Top-5 Worst Memories:

1. Vols lose to Kentucky 10-7 in 2011; much of the staff leaves

This was when it became apparent that something just wasn’t working within the program. A brutal schedule and injuries contributed to some of 2011’s failures, but there was no excuse for losing to Kentucky, a team the Vols hadn’t lost to in 26 years. There were reports of a fractured locker room and in the following months seven of the nine assistant coaches left for other jobs. It was a hole from which Dooley could never quite climb out.

2. Vols lose to Vanderbilt 41-18 a day before Dooley is dismissed

Dooley made headlines a year earlier when a video leaked of the Vols’ locker room celebrating their 27-21 overtime victory over the Commodores. Dooley could be seen the video wildly celebrating the win and can be heard yelling, “The one thing Tennessee always does it beat the (take a wild guess) out of Vanderbilt.” A year later, the Commodores dismantled a lethargic Tennessee team. Dooley was dismissed just a few hours later.

3. Vols lose to LSU 16-14 in 2010 on the final play because of having 13 players on the fiedl

It looked like Dooley pulled off the huge upset in his first season. Tennessee led LSU 14-10, and the Tigers were down to their final snap. The snap was bad, LSU couldn’t recover it and make a play and Tennessee sprinted on the field to celebrate. But replay showed that Tennessee had 13 defenders on the field, and the Tigers were given one more play. They score on a 1-yard touchdown run in one of the most shocking losses in UT history.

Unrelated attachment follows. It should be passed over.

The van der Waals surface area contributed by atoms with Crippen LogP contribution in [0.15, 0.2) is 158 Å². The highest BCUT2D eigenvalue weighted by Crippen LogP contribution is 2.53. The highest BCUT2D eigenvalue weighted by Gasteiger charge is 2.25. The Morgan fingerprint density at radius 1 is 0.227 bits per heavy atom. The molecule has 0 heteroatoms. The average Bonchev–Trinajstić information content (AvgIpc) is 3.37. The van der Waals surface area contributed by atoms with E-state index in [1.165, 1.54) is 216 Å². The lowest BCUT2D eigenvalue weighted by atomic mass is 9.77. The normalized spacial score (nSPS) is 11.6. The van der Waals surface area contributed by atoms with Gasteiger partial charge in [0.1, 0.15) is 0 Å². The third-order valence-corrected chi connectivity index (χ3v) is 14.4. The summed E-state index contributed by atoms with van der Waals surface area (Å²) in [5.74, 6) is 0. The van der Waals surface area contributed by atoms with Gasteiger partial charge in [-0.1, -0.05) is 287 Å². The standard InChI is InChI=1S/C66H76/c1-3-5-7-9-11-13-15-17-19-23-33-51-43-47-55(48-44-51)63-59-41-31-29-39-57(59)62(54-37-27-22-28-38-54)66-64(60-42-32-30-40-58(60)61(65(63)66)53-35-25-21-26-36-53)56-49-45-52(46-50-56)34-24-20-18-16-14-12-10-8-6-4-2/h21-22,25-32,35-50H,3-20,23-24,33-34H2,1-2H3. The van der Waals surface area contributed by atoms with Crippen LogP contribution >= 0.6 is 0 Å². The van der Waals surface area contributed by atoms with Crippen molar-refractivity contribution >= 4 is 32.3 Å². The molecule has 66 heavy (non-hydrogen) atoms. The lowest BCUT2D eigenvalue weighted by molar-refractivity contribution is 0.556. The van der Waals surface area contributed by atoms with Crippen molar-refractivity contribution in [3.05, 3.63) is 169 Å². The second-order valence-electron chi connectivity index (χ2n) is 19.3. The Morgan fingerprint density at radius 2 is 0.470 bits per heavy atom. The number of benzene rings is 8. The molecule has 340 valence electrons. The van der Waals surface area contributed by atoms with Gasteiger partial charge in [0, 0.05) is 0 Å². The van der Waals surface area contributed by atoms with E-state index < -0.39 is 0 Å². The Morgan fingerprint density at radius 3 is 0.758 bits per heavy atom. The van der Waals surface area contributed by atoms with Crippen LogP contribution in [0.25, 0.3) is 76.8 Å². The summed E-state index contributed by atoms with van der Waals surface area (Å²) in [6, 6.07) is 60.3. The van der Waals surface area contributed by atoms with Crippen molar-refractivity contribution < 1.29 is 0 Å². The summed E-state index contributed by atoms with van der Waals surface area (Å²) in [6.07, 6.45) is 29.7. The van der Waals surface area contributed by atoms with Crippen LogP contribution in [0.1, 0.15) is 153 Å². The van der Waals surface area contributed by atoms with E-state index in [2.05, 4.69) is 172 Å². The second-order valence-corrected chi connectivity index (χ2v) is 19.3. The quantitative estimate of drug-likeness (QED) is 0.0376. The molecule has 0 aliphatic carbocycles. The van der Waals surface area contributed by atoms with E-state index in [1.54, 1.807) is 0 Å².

4. Vols lose to North Carolina 30-27 in double overtime in the 2010 Music City Bowl

A similar situation to the LSU loss unfolded in the Music City Bowl that year when the Vols thought they defeated North Carolina, but the officials put time back on the clock to give the Tar Heels a chance to kick a game-tying field goal. North Carolina then went on to win in double overtime. The LSU and North Carolina games were representative of Dooley’s teams overall inability to win close games at the end.

5. Dooley hires Sal Sunseri as defensive coordinator in 2012

Hoping to replicate the defensive success of SEC teams such as Alabama and Georgia, the Vols brought in Sunseri, a former linebackers coach at Alabama to run the 3-4 defense in Knoxville. Suffice it to say, it didn’t work. The Vols’ historically bad defense has ranked near the bottom of the NCAA in nearly every category and spoiled many of the efforts of the Vols’ impressive offense.

Dishonorable mention: The Da’Rick Rogers and Janzen Jackson situations. The DeAnthony Arnett situation. Vols lose to Alabama by a total of 93 points in three years. Key injuries in 2011. Last-minute losses at South Carolina and Georgia in 2012. Troy breaks school records despite a Tennessee 55-48 win in 2012. Missouri beats Tennessee 51-48 in four overtimes in 2012.

Daniel Lewis covers Tennessee football for Follow him on Twitter @Daniel_LewisCBS.